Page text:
Wednesday, July 23, 2014

Nadiene Nielsen

Photo courtesy Kerri Singh at
Nadiene Nielsen passed away early this morning. Mother to some, grandmother to others, friend, confidant, aunt, cousin, sister ... to me, a sister-in-law.

I search back in my memories, trying to find facts about her.

Instead I am overwhelmed with feelings.
Photo courtesy Kerri Singh at

I met Nadiene in 1960, long after these beautiful black and white photos were taken.

By the time I knew her, her life was in full techni-colour.

She was Kelvin’s oldest sister, she had a little family and she lived on the other side of Barnwell.

Now I can do that math and see that I have known her over fifty years – known of her, but even more, known her. She opened her arms and heart to me.

She was more than a sister (in-law). She was a good friend: frank, honest, and sometimes when I would study her face, I would see that she was guileless when she talked to me. Who couldn’t have loved that.

Nadiene and Lawrence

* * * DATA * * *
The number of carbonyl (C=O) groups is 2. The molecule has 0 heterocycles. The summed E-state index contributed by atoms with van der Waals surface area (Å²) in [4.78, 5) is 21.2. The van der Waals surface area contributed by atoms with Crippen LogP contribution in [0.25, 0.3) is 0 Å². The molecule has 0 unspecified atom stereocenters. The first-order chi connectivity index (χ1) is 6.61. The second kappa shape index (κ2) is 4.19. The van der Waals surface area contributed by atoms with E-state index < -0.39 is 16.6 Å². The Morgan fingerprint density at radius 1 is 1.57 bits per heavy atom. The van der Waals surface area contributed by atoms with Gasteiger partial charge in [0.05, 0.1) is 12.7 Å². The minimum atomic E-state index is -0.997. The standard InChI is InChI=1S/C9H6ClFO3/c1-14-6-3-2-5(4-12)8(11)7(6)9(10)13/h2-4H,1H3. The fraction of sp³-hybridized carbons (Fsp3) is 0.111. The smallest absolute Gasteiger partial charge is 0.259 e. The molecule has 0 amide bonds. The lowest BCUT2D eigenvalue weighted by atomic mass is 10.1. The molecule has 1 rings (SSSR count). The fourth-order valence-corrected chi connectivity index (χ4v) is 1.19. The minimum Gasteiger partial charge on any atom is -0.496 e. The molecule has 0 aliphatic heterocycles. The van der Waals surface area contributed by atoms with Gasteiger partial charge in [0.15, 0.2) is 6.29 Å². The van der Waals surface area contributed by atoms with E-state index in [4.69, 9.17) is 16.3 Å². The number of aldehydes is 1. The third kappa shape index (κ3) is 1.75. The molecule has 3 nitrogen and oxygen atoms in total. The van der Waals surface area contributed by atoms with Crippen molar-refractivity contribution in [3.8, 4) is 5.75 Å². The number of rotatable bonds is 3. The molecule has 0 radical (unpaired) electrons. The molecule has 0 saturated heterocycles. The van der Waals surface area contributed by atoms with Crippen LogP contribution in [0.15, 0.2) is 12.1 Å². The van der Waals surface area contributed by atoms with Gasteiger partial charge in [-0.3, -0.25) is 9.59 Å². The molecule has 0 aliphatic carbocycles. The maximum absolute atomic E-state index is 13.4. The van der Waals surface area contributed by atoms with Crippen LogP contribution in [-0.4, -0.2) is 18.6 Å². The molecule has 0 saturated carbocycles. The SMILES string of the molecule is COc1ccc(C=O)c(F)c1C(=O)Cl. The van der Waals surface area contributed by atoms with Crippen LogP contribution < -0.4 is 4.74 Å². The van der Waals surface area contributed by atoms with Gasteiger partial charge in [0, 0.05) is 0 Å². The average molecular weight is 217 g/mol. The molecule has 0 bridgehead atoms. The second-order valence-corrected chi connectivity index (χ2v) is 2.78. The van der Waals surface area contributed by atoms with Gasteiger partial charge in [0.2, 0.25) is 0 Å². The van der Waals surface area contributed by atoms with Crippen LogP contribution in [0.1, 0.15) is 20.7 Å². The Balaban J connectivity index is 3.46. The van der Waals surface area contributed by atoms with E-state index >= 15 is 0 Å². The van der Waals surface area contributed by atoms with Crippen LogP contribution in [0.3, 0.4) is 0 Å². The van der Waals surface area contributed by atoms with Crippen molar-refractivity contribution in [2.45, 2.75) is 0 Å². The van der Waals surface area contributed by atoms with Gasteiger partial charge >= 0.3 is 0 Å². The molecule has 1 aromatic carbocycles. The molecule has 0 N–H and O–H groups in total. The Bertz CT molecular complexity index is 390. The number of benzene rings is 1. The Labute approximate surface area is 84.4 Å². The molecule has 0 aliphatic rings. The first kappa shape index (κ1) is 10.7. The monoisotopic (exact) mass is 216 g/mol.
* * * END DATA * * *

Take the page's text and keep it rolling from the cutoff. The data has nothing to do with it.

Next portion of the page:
Photo courtesy Kerri Singh at
Mostly my life has been touched by her kind words, her deep insights, her practical sense of what to do next, her desire to make a meal, to help with a quilt, to succour the grieving or the tired and weary.

Some of this I saw first hand. But I was often overwhelmed when I would hear second hand, the facts I already knew about her.
Back Row, LtoR: Ralph, Bev, Sharon, Preston, Maurine
Front Row, LtoR: Betty, Kelvin Molly Nadiene
Photo courtesy Kerri Singh at

Knowing she would soon pass away, and on a walk with Rebecca and Bonnie, we decided to tell “I remember Nadiene” tales to one another. The beauty of the walk-and-talk was not that we told each other the facts.

Some of the vignettes were pull from memories that are so far in the past we no longer know the truth from the fiction. “Did this really happen?”, someone asked. “I know I have some of the facts mixed-up, but those are the memories I carry about her from my childhood.” Whatever our memories have coloured, or remember in black and white, what seemed to wash over us was the incredible warmth the three of us felt towards her.
Family Home
Photo courtesy Kerri Singh at

My own mother died before I was 30. I have always looked to the generation ahead of me, to find the pattern of what is expected of women in the decade ahead of me. Nadiene showed me that there is no slowing down as the years go by – that life can be lived as richly in one decade as in another.

Will I miss her?


Today the words I want to say can’t seem to get passed the lump in my throat and be richly articulated.

That always happens when I lose someone I have loved so much.